In an ER episode in 2001, a doctor quizzed a young medical student about the Ottawa Ankle Rules. These rules – used in real life emergency rooms worldwide – were developed by Dr. Ian Stiell at The Ottawa Hospital.
Ten years earlier, after working as an emergency room doctor for a number of years, Dr. Stiell decided to do a Master’s of Epidemiology. He needed to collect a lot of patient data in a very short timeframe. At the time, the emergency staff saw numerous ankle sprains every day, but didn’t pay much attention to them, assuming every one needed an X-ray. Dr. Stiell decided to explore ankle injuries in his master’s thesis.
He was able to study 760 patients in a period of six months between the Civic and General campuses. Because 90 percent of people who twist their ankle don’t have a break but a sprain that normally heals in a couple of days, Dr. Stiell devised guidelines, or decision rules, to help physicians decide if the patient needs an X-ray.
“I got a lot of cases and learned a lot about how to create clinical decision rules. From that data and analysis, I came up with a simplified list of things the doctor can ask, such as ‘Can you walk?’ They check around and feel your ankle in a couple of specific places to see if it hurts. Then they can judge if you need to stick around for an X-ray or can just go home,” he said.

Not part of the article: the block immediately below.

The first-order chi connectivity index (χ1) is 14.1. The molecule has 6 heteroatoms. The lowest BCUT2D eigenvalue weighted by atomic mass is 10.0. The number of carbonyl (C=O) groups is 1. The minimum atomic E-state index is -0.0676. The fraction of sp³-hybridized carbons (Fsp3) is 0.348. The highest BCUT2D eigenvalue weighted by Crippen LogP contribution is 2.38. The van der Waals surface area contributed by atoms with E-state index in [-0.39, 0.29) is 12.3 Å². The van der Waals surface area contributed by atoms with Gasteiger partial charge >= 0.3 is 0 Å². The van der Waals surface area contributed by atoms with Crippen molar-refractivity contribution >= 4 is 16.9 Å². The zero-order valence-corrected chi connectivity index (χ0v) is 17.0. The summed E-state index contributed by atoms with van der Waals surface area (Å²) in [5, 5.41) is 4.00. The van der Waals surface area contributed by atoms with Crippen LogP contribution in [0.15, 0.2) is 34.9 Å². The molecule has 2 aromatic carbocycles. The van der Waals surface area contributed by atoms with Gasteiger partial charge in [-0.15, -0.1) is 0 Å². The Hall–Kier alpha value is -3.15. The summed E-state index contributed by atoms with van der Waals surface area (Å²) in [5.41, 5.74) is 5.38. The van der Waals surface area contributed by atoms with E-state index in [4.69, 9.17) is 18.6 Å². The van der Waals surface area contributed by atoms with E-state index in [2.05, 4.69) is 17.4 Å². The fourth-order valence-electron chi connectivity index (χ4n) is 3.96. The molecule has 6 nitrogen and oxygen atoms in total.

Dr. Stiell published about the ankle rules in several papers, including JAMA, one of the top medical journals in the world. However, he said the decision rules became more widely used after they were mentioned on the TV show ER. They are now part of the medical school curriculum.
“While the Ottawa Ankle Rules are well known around the world, they are actually the seedlings that started the whole program of decision rules we are now studying,” said Dr. Stiell.
The Ottawa Knee Rule, Canadian CT Head Rule for concussions, the Canadian C-Spine Rule for spinal injuries, the Canadian Heart Failure Risk Scale and the Ottawa COPD Scale for patients with COPD are other decision rules that Dr. Stiell has developed to provide objective guidance for emergency room doctors to determine the necessity of imaging and other tests that can be costly, expose the patient to unnecessary radiation, and mean more time spent waiting in the hospital.
“We’re probably one of the premier emergency departments in Canada because of the academic work we do,” said Dr. Guy Hebert, Head of the Emergency Department at The Ottawa Hospital. “We have the biggest ER research program in Canada. Ian is the top emerge researcher in Canada, and has a worldwide reputation.”
Dr. Stiell said there has been a resurgence in the medical community with the Choosing Wisely campaign to educate doctors to be more cautious in ordering tests. An ankle X-ray has relatively low radiation, but CT scans have about 200 times more radiation and the risks are much higher. The Choosing Wisely campaign encourages doctors to be more thoughtful and judicious in the use of CT scans, X-rays, antibiotics, and other procedures and tests that aren’t helping the patients and might harm them, and also raise health-care costs in Canada.
Ottawa Hospital doctors Phil Wells, Jeffrey Perry, and Venkatesh Thiruganasambandamoorthy have also developed decision rules that are gaining widespread use in hospital emergency departments. Decision rules being developed at The Ottawa Hospital are changing how doctors practice medicine around the world.